The best way to get to Riohacha from Santa Marta is by bus from the main Santa Marta bus terminal. It is located outside of the town and you will either have to take a local bus, moto-taxi or taxi to get to the bus station. There are few bus companies operating on this route, so the best is to ask once you have arrived at the station (I have only done the return trip from Riohacha this way). You can get a ticket from the driver, and it will cost around 30,000 COP one way.
The best way to get to Riohacha from Palomino is by bus or colectivo. You can catch the same bus that goes from Santa Marta, and you will be dropped at the bus stop in the centre of Riohacha. If you decide to take a colectivo ride (minibus or car), you will most likely be dropped right in front of your hostel (I chose this option), and the ride will be cheaper. I paid 5,000 COP for my ride.
Cabo de la Vela can be visited independently, and I have met some people that either drove there or went on a motorbike. I do not recommend it, though, and I will explain why.
This is one of the most extreme parts of Colombia. In many ways – it is stunning but also the most impoverished department in the country.
I personally would love to rent a jeep and travel across the desert with all the photo stops I could take, yet I would not do it without the local guide.
First, you could easily get lost. The road goes through the desert and is not always very visible and not marked or signed at all.
You will deal with children and families stopping your car or bike, and you will need to stock up on sweets and water. I think once they see a total gringo – it might not be so easy to pass without tipping, and you might be more prone to theft.
Suppose your car or motor breaks down – then you are in trouble. People in Colombia are very helpful and friendly, and most likely, someone would stop and help, but at the same time, you don’t want to be stuck in the middle of the desert with a broken car.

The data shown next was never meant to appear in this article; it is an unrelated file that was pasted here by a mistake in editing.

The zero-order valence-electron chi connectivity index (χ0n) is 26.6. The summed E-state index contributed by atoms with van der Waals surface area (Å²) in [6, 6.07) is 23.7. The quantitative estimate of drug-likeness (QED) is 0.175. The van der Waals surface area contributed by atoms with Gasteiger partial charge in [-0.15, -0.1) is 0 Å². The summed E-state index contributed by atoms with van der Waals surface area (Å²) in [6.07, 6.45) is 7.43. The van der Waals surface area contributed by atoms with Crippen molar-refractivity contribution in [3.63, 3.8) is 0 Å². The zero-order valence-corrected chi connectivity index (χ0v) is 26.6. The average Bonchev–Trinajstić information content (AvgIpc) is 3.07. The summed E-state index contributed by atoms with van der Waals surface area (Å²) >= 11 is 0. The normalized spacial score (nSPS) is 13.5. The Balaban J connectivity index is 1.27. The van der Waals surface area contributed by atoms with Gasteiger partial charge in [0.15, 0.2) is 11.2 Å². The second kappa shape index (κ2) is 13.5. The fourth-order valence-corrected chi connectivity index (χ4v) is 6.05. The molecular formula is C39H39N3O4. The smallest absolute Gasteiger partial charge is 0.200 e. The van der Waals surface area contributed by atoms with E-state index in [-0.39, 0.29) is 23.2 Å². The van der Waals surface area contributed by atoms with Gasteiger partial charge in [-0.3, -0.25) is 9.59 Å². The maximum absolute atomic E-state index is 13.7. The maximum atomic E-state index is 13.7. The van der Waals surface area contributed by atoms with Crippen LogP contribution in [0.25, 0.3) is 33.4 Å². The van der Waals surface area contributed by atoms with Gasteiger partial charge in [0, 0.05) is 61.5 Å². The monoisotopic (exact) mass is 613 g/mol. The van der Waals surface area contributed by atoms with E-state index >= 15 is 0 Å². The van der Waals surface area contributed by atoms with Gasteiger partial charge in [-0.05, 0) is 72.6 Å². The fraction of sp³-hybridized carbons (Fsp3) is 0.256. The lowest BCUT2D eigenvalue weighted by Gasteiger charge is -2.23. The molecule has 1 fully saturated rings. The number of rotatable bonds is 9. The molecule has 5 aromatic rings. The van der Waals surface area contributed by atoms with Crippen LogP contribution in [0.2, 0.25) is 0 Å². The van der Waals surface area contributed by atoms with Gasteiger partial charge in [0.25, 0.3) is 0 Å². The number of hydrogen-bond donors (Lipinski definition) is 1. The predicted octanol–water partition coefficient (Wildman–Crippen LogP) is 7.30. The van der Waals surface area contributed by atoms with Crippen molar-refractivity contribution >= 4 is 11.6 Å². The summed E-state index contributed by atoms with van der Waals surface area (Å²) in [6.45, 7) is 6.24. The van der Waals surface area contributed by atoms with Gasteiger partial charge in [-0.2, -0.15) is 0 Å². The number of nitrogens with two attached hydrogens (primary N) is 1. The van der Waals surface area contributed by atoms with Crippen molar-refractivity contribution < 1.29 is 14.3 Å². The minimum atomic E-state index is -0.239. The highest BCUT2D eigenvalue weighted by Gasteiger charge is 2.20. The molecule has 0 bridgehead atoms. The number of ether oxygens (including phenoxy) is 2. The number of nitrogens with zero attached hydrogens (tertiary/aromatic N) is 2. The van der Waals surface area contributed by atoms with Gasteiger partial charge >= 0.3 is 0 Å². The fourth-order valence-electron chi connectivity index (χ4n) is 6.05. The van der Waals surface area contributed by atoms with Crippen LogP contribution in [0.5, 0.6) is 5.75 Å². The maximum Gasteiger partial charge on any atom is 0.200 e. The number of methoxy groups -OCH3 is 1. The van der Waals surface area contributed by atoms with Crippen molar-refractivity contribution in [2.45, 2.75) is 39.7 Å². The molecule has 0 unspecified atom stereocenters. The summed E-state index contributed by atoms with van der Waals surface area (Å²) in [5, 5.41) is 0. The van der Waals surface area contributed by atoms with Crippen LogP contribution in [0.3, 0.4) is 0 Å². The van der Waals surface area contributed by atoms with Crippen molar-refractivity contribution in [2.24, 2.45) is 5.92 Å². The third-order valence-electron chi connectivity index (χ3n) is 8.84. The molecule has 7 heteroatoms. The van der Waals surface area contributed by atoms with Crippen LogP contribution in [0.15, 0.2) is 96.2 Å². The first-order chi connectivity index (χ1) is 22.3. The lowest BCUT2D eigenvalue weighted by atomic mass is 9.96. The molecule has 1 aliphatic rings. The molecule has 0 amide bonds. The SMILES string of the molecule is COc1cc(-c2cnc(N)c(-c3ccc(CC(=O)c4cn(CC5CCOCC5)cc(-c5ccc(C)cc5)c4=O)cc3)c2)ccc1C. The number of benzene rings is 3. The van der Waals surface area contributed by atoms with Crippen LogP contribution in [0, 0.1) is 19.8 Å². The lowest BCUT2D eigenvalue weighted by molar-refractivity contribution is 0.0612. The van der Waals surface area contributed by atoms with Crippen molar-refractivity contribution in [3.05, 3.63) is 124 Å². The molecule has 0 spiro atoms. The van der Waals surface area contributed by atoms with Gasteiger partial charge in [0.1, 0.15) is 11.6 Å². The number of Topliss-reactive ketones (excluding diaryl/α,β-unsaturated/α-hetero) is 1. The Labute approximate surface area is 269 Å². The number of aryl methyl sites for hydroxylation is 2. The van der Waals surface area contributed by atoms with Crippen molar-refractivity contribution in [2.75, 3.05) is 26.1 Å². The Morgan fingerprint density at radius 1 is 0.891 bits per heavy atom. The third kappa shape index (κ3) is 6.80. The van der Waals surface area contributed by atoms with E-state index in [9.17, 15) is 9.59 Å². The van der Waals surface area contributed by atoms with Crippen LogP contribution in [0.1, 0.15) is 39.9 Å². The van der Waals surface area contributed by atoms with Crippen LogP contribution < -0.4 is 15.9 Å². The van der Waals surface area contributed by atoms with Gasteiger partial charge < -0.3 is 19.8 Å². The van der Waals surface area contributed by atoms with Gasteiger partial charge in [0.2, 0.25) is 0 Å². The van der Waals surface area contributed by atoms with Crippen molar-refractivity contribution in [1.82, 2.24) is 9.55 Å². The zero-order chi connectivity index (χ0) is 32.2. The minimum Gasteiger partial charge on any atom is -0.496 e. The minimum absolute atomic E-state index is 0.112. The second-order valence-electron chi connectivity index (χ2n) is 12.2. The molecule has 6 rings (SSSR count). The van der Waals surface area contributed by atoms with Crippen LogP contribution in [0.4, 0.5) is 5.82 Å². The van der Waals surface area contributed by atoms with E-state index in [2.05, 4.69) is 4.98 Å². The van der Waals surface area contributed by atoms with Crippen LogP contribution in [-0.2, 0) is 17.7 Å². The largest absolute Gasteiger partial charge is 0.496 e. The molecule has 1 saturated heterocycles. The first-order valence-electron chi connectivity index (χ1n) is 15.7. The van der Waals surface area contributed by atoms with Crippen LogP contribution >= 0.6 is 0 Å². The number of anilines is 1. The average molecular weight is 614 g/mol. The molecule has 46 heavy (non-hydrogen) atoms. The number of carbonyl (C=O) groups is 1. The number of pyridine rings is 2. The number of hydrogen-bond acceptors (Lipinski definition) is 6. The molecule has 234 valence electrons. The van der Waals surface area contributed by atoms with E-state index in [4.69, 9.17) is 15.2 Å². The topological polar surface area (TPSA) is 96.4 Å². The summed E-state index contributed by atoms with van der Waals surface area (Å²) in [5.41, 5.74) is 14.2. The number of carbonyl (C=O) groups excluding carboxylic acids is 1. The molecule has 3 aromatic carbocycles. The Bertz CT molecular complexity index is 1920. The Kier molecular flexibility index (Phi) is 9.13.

For all the above reasons, I believe, especially if it’s your first visit and you are not familiar with Colombia – I would definitely recommend taking an organized tour.
Like with everything, there are cons and pros as to taking an organized Cabo de la vela and Punta Gallinas tour.
My main con is a lack of independence. There were so many stops I wanted to take in order to take amazing photographs – but often I couldn’t.
You might be stuck in the car with people you don’t get on with (very unlikely in Colombia, but it did happen to me), or you might have issues understanding Spanish.
Still, with all those cons – an organized tour is still the best option.
The most important pro of taking an organized tour is your safety. You will not have to worry about finding the accommodation, places to eat, the guide will stop at all interesting spots, and you will be safe as most of the time the guides are local folks who know the place and local customs well and do this job for years.
Given Cabo de la Vela tour is most popular amongst Colombian tourists majority of the tours are run in Spanish. You should know some Spanish before coming to Colombia. Yet, if your Spanish is very basic or not good enough to understand the more complex sentences – you might struggle or miss some important or interesting information.
This is where this article comes in – don’t worry, I have your back!